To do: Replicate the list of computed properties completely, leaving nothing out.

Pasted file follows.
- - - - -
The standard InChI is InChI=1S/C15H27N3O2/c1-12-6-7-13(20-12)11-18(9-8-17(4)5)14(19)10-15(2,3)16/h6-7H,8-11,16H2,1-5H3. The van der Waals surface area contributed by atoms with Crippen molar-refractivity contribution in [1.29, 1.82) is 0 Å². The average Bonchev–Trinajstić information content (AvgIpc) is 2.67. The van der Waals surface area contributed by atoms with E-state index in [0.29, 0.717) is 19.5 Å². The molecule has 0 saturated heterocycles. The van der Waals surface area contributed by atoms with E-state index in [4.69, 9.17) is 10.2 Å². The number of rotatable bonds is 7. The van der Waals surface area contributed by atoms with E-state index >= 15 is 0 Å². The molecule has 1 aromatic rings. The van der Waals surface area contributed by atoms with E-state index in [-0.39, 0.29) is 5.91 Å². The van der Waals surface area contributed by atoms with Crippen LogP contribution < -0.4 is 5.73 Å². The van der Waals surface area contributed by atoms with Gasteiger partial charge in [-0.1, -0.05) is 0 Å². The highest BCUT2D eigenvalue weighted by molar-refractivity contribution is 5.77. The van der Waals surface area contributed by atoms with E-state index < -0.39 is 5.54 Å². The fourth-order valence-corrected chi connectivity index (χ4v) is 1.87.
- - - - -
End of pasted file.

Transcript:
The standard InChI is InChI=1S/C15H27N3O2/c1-12-6-7-13(20-12)11-18(9-8-17(4)5)14(19)10-15(2,3)16/h6-7H,8-11,16H2,1-5H3. The van der Waals surface area contributed by atoms with Crippen molar-refractivity contribution in [1.29, 1.82) is 0 Å². The average Bonchev–Trinajstić information content (AvgIpc) is 2.67. The van der Waals surface area contributed by atoms with E-state index in [0.29, 0.717) is 19.5 Å². The molecule has 0 saturated heterocycles. The van der Waals surface area contributed by atoms with E-state index in [4.69, 9.17) is 10.2 Å². The number of rotatable bonds is 7. The van der Waals surface area contributed by atoms with E-state index >= 15 is 0 Å². The molecule has 1 aromatic rings. The van der Waals surface area contributed by atoms with E-state index in [-0.39, 0.29) is 5.91 Å². The van der Waals surface area contributed by atoms with Crippen LogP contribution < -0.4 is 5.73 Å². The van der Waals surface area contributed by atoms with Gasteiger partial charge in [-0.1, -0.05) is 0 Å². The highest BCUT2D eigenvalue weighted by molar-refractivity contribution is 5.77. The van der Waals surface area contributed by atoms with E-state index < -0.39 is 5.54 Å². The fourth-order valence-corrected chi connectivity index (χ4v) is 1.87.